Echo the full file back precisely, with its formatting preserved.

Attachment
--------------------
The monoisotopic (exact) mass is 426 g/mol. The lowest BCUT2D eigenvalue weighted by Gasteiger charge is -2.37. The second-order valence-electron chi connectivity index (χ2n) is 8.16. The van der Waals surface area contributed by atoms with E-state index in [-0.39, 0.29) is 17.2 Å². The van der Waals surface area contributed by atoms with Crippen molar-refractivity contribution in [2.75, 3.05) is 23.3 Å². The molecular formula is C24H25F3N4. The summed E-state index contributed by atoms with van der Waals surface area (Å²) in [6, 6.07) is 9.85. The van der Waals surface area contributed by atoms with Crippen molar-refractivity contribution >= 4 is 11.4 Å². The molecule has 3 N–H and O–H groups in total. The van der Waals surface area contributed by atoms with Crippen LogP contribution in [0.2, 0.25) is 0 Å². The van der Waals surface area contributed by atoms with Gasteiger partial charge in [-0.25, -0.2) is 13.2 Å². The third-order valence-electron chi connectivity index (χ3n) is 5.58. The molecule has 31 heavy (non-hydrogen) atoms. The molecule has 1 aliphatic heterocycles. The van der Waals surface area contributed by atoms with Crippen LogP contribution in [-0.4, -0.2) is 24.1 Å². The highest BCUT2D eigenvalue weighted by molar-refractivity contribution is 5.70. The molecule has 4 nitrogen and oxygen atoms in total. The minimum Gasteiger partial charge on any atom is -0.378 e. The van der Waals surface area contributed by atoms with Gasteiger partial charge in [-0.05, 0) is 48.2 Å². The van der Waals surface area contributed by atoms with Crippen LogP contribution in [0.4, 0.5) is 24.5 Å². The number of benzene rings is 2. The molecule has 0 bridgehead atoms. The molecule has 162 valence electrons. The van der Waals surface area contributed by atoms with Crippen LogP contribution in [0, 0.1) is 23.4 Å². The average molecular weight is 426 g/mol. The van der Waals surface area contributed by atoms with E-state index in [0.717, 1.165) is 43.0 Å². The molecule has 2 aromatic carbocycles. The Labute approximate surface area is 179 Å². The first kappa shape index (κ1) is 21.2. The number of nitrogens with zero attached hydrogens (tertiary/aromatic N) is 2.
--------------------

The monoisotopic (exact) mass is 426 g/mol. The lowest BCUT2D eigenvalue weighted by Gasteiger charge is -2.37. The second-order valence-electron chi connectivity index (χ2n) is 8.16. The van der Waals surface area contributed by atoms with E-state index in [-0.39, 0.29) is 17.2 Å². The van der Waals surface area contributed by atoms with Crippen molar-refractivity contribution in [2.75, 3.05) is 23.3 Å². The molecular formula is C24H25F3N4. The summed E-state index contributed by atoms with van der Waals surface area (Å²) in [6, 6.07) is 9.85. The van der Waals surface area contributed by atoms with Crippen molar-refractivity contribution >= 4 is 11.4 Å². The molecule has 3 N–H and O–H groups in total. The van der Waals surface area contributed by atoms with Crippen LogP contribution in [0.2, 0.25) is 0 Å². The van der Waals surface area contributed by atoms with Gasteiger partial charge in [-0.25, -0.2) is 13.2 Å². The third-order valence-electron chi connectivity index (χ3n) is 5.58. The molecule has 31 heavy (non-hydrogen) atoms. The molecule has 1 aliphatic heterocycles. The van der Waals surface area contributed by atoms with Crippen LogP contribution in [-0.4, -0.2) is 24.1 Å². The highest BCUT2D eigenvalue weighted by molar-refractivity contribution is 5.70. The molecule has 4 nitrogen and oxygen atoms in total. The minimum Gasteiger partial charge on any atom is -0.378 e. The van der Waals surface area contributed by atoms with Gasteiger partial charge in [-0.05, 0) is 48.2 Å². The van der Waals surface area contributed by atoms with Crippen LogP contribution in [0.4, 0.5) is 24.5 Å². The number of benzene rings is 2. The molecule has 0 bridgehead atoms. The molecule has 162 valence electrons. The van der Waals surface area contributed by atoms with Crippen LogP contribution in [0, 0.1) is 23.4 Å². The average molecular weight is 426 g/mol. The van der Waals surface area contributed by atoms with E-state index in [0.717, 1.165) is 43.0 Å². The molecule has 2 aromatic carbocycles. The Labute approximate surface area is 179 Å². The first kappa shape index (κ1) is 21.2. The number of nitrogens with zero attached hydrogens (tertiary/aromatic N) is 2.